U.S. not prepared to defend against AI-based attacks, report says

The federal government is not prepared to address threats posed by the increased adoption of artificial intelligence, according to a new report from the The National Security Commission on Artificial Intelligence.

The report recommends that the United States invest $40 billion in AI research to keep up with adversaries including China and Russia in the AI field, and set a goal of becoming “AI-ready” by 2025.

“This is not a time for abstract criticism of industrial policy or fears of deficit spending to stand in the way of progress. In 1956, President Dwight Eisenhower, a fiscally conservative Republican, worked with a Democratic Congress to commit $10 billion to build the Interstate Highway System. That is $96 billion in today’s world,” the report says. “Surely we can make a similar investment in the nation’s future.”

The report argues that the United States is currently ahead, falling behind in guarding against the increased use of foreign powers to spread disinformation online and launch cyberattacks.

The commissioners also wrote that this is not the time for “incremental toggles to federal research budgets or adding a few new positions in the Pentagon for Silicon Valley technologists.”

The report does propose the creation of a Technology Competitiveness Council within the White House to be chaired by the vice president as well as a Steering Committee on Emerging Technology within the Defense Department to coordinate and advance implementation of technology.

It also urges President Joe Biden to reject calls for a global ban on AI-powered autonomous weapons, saying that China and Russia are unlikely to keep to any treaty they sign.

The commission was established as part of the 2019 National Defense Authorization Act and the majority of its members — who include representatives from Google, Microsoft, Amazon Web Services and Oracle — were appointed by Congress.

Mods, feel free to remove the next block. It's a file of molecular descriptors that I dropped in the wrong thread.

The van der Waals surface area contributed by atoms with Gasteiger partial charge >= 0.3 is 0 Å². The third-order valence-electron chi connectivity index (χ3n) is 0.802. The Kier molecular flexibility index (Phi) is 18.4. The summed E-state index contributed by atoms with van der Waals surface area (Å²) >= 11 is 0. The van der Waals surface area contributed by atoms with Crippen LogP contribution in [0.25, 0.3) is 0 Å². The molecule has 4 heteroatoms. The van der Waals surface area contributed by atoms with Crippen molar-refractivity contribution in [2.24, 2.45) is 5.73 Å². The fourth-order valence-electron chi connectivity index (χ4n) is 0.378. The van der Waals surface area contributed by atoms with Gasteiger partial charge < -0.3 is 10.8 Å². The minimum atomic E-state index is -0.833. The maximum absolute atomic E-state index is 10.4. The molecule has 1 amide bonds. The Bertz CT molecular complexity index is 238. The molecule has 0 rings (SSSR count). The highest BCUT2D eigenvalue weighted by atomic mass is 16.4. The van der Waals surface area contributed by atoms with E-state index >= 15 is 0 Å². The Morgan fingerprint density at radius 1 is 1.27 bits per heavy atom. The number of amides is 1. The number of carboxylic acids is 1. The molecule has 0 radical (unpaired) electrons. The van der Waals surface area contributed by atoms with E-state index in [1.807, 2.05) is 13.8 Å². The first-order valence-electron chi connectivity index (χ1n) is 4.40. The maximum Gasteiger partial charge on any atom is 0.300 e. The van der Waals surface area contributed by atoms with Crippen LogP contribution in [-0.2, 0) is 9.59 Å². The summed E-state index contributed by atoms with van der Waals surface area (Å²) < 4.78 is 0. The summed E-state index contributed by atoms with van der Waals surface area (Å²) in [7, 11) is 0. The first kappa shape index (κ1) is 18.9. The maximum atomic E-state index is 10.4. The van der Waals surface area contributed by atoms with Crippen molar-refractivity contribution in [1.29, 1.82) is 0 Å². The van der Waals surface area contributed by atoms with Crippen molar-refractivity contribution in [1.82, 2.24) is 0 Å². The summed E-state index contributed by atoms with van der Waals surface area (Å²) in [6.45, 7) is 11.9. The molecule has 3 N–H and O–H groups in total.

US lagging in critical artificial intelligence: panel

San Francisco (AFP) March 2, 2021 –
The United States is dangerously behind in artificial intelligence critical to its future including national security, according to a commission that includes a former head of Google and the future chief of Amazon.

A report released by the National Security Commission on Artificial Intelligence called for the country to invest $40 billion to win a strategic AI competition with China.

“America is not prepared to defend or compete in the AI era,” ex-Google chief Eric Schmidt and former US deputy secretary of defense Robert Work said in a letter included with the 756-page report.

“This is the tough reality we must face,” the chairs of the commission said in the report released late Monday.

The commission formed by Congress in 2018 is made up of technologists, national security professionals, business executives, and academic leaders including Oracle chief executive Safra Katz, an Andrew Jassy, who will take over head of Amazon later this year.

“AI will be the most powerful tool in generations for benefiting humanity,” the letter read.

“AI systems will also be used in the pursuit of power. We fear AI tools will be weapons of first resort in future conflicts.”

Nations are already using AI in disinformation attacks to sow division and confusion in democracies, the commission maintained, warning that states, terrorists, and criminals will pair it with commercially available drones to make “smart weapons.”

“It is no secret that America’s military rivals are integrating AI concepts and platforms to challenge the United States’ decades-long technology advantage,” the letter read.

“We will not be able to defend against AI-enabled threats without ubiquitous AI capabilities and new war-fighting paradigms.”

China’s efforts to become the world’s leader in AI within a decade should worry Americans, according to the commission, which maintained that the technology is used by that country for repression and surveillance.

The commission called for the creation of a US academy that recruits and develops tech talent with rigor on par with the way military officers are cultivated.

The United States also needs to ramp up science and technology education and do more to attract highly skilled immigrants, the commission said.

The country should make a priority of reviving domestic production of sophisticated computer chips, most of which are now made at factories in Asia, according to the report.

“A strategic blockage would cost far more and put our security at risk,” the report said.

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Former defense contractor pleads guilty to taking classified documents

Washington DC (UPI) Feb 26, 2021

A former U.S. Air Force contractor pleaded guilty to stealing about 2,500 pages of classified documents, the Justice Department announced.
Izaak Vincent Kemp admitted that he illegally took 112 classified documents during his employment between 2016 and 2019 at the U.S. Air Force Research Laboratory and the National Air and Space Intelligence Center, both located at Wright-Patterson Air Force Base, Ohio.
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